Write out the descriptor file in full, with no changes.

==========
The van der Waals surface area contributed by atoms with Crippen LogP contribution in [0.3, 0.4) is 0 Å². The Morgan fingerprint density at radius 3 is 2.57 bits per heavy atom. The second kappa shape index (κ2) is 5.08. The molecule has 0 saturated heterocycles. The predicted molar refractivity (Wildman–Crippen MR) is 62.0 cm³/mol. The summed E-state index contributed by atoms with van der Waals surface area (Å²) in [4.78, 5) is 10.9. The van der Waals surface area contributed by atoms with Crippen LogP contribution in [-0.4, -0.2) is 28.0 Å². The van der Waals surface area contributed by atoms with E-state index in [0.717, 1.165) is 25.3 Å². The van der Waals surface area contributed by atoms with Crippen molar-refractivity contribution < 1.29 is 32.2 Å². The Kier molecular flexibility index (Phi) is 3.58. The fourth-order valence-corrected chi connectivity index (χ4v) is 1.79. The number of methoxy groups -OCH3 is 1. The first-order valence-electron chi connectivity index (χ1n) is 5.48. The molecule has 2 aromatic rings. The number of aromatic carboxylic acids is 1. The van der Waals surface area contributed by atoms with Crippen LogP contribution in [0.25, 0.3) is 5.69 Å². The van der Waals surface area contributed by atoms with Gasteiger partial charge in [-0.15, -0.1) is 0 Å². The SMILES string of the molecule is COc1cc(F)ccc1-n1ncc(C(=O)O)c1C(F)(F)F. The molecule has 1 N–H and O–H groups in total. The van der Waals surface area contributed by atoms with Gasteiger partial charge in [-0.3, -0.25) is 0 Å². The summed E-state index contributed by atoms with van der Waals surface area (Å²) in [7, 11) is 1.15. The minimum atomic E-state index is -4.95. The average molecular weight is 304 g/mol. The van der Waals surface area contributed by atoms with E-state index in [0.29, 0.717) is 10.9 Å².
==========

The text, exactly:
The van der Waals surface area contributed by atoms with Crippen LogP contribution in [0.3, 0.4) is 0 Å². The Morgan fingerprint density at radius 3 is 2.57 bits per heavy atom. The second kappa shape index (κ2) is 5.08. The molecule has 0 saturated heterocycles. The predicted molar refractivity (Wildman–Crippen MR) is 62.0 cm³/mol. The summed E-state index contributed by atoms with van der Waals surface area (Å²) in [4.78, 5) is 10.9. The van der Waals surface area contributed by atoms with Crippen LogP contribution in [-0.4, -0.2) is 28.0 Å². The van der Waals surface area contributed by atoms with E-state index in [0.717, 1.165) is 25.3 Å². The van der Waals surface area contributed by atoms with Crippen molar-refractivity contribution < 1.29 is 32.2 Å². The Kier molecular flexibility index (Phi) is 3.58. The fourth-order valence-corrected chi connectivity index (χ4v) is 1.79. The number of methoxy groups -OCH3 is 1. The first-order valence-electron chi connectivity index (χ1n) is 5.48. The molecule has 2 aromatic rings. The number of aromatic carboxylic acids is 1. The van der Waals surface area contributed by atoms with Crippen LogP contribution in [0.25, 0.3) is 5.69 Å². The van der Waals surface area contributed by atoms with Gasteiger partial charge in [-0.15, -0.1) is 0 Å². The SMILES string of the molecule is COc1cc(F)ccc1-n1ncc(C(=O)O)c1C(F)(F)F. The molecule has 1 N–H and O–H groups in total. The van der Waals surface area contributed by atoms with Gasteiger partial charge in [-0.3, -0.25) is 0 Å². The summed E-state index contributed by atoms with van der Waals surface area (Å²) in [7, 11) is 1.15. The minimum atomic E-state index is -4.95. The average molecular weight is 304 g/mol. The van der Waals surface area contributed by atoms with E-state index in [0.29, 0.717) is 10.9 Å².